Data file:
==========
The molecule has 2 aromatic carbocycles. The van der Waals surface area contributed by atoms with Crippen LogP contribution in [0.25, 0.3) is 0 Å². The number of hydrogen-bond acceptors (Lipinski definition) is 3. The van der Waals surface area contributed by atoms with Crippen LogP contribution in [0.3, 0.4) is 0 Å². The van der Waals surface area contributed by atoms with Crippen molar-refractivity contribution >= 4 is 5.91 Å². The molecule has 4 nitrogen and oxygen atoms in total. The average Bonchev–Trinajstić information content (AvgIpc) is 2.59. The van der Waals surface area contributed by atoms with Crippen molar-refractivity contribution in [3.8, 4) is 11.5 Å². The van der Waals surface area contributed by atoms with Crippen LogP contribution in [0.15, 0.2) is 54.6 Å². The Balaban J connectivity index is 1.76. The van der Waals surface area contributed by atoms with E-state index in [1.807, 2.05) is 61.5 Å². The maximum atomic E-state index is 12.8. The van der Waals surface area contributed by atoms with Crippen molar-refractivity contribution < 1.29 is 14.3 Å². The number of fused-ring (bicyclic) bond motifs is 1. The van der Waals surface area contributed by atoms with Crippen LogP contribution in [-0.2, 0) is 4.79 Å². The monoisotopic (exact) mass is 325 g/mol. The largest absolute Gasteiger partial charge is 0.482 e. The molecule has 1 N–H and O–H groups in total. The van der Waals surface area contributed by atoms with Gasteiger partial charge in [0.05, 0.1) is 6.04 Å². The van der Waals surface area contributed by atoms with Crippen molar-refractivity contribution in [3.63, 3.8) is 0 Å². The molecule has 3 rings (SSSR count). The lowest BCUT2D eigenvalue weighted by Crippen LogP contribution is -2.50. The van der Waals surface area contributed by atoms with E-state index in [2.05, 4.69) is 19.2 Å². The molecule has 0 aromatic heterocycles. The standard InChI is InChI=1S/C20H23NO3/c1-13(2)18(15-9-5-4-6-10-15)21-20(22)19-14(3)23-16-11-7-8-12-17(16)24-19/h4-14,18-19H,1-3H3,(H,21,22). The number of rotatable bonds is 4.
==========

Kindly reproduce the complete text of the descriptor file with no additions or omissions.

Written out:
The molecule has 2 aromatic carbocycles. The van der Waals surface area contributed by atoms with Crippen LogP contribution in [0.25, 0.3) is 0 Å². The number of hydrogen-bond acceptors (Lipinski definition) is 3. The van der Waals surface area contributed by atoms with Crippen LogP contribution in [0.3, 0.4) is 0 Å². The van der Waals surface area contributed by atoms with Crippen molar-refractivity contribution >= 4 is 5.91 Å². The molecule has 4 nitrogen and oxygen atoms in total. The average Bonchev–Trinajstić information content (AvgIpc) is 2.59. The van der Waals surface area contributed by atoms with Crippen molar-refractivity contribution in [3.8, 4) is 11.5 Å². The van der Waals surface area contributed by atoms with Crippen LogP contribution in [0.15, 0.2) is 54.6 Å². The Balaban J connectivity index is 1.76. The van der Waals surface area contributed by atoms with E-state index in [1.807, 2.05) is 61.5 Å². The maximum atomic E-state index is 12.8. The van der Waals surface area contributed by atoms with Crippen molar-refractivity contribution < 1.29 is 14.3 Å². The number of fused-ring (bicyclic) bond motifs is 1. The van der Waals surface area contributed by atoms with Crippen LogP contribution in [-0.2, 0) is 4.79 Å². The monoisotopic (exact) mass is 325 g/mol. The largest absolute Gasteiger partial charge is 0.482 e. The molecule has 1 N–H and O–H groups in total. The van der Waals surface area contributed by atoms with Gasteiger partial charge in [0.05, 0.1) is 6.04 Å². The van der Waals surface area contributed by atoms with Crippen molar-refractivity contribution in [3.63, 3.8) is 0 Å². The molecule has 3 rings (SSSR count). The lowest BCUT2D eigenvalue weighted by Crippen LogP contribution is -2.50. The van der Waals surface area contributed by atoms with E-state index in [2.05, 4.69) is 19.2 Å². The molecule has 0 aromatic heterocycles. The standard InChI is InChI=1S/C20H23NO3/c1-13(2)18(15-9-5-4-6-10-15)21-20(22)19-14(3)23-16-11-7-8-12-17(16)24-19/h4-14,18-19H,1-3H3,(H,21,22). The number of rotatable bonds is 4.